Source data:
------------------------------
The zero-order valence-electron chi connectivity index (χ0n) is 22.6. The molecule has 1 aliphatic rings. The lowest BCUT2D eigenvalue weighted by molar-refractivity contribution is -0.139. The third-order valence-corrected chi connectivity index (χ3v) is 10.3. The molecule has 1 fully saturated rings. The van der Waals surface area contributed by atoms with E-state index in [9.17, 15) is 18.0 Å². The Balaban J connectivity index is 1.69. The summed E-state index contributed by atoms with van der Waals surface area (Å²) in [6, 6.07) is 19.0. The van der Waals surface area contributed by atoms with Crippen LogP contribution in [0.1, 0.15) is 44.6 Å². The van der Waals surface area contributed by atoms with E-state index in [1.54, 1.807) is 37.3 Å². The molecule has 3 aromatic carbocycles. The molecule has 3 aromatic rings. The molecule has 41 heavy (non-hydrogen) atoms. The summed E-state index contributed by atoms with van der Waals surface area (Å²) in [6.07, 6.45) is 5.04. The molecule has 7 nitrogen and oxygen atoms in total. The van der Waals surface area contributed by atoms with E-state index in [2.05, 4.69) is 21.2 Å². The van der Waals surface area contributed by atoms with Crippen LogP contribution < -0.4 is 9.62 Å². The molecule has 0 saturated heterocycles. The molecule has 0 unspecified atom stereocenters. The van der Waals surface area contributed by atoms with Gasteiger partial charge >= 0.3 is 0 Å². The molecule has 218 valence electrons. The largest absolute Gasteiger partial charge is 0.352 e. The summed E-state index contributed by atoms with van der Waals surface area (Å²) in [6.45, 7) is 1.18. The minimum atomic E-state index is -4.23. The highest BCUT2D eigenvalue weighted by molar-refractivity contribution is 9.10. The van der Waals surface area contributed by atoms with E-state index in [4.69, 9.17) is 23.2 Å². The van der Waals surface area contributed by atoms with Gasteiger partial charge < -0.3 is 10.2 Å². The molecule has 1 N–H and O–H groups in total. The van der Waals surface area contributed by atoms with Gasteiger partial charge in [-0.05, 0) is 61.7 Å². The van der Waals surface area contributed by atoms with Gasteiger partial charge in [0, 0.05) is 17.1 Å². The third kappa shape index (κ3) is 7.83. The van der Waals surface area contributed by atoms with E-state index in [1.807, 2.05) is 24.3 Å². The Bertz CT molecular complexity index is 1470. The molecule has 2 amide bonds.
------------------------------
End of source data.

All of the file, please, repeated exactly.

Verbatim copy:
The zero-order valence-electron chi connectivity index (χ0n) is 22.6. The molecule has 1 aliphatic rings. The lowest BCUT2D eigenvalue weighted by molar-refractivity contribution is -0.139. The third-order valence-corrected chi connectivity index (χ3v) is 10.3. The molecule has 1 fully saturated rings. The van der Waals surface area contributed by atoms with E-state index in [9.17, 15) is 18.0 Å². The Balaban J connectivity index is 1.69. The summed E-state index contributed by atoms with van der Waals surface area (Å²) in [6, 6.07) is 19.0. The van der Waals surface area contributed by atoms with Crippen LogP contribution in [0.1, 0.15) is 44.6 Å². The van der Waals surface area contributed by atoms with E-state index in [1.54, 1.807) is 37.3 Å². The molecule has 3 aromatic carbocycles. The molecule has 3 aromatic rings. The molecule has 41 heavy (non-hydrogen) atoms. The summed E-state index contributed by atoms with van der Waals surface area (Å²) in [6.07, 6.45) is 5.04. The molecule has 7 nitrogen and oxygen atoms in total. The van der Waals surface area contributed by atoms with E-state index in [2.05, 4.69) is 21.2 Å². The van der Waals surface area contributed by atoms with Crippen LogP contribution < -0.4 is 9.62 Å². The molecule has 0 saturated heterocycles. The molecule has 0 unspecified atom stereocenters. The van der Waals surface area contributed by atoms with Gasteiger partial charge >= 0.3 is 0 Å². The molecule has 218 valence electrons. The largest absolute Gasteiger partial charge is 0.352 e. The summed E-state index contributed by atoms with van der Waals surface area (Å²) in [6.45, 7) is 1.18. The minimum atomic E-state index is -4.23. The highest BCUT2D eigenvalue weighted by molar-refractivity contribution is 9.10. The van der Waals surface area contributed by atoms with E-state index in [4.69, 9.17) is 23.2 Å². The van der Waals surface area contributed by atoms with Gasteiger partial charge < -0.3 is 10.2 Å². The molecule has 1 N–H and O–H groups in total. The van der Waals surface area contributed by atoms with Gasteiger partial charge in [-0.05, 0) is 61.7 Å². The van der Waals surface area contributed by atoms with Gasteiger partial charge in [0, 0.05) is 17.1 Å². The third kappa shape index (κ3) is 7.83. The van der Waals surface area contributed by atoms with E-state index in [1.807, 2.05) is 24.3 Å². The Bertz CT molecular complexity index is 1470. The molecule has 2 amide bonds.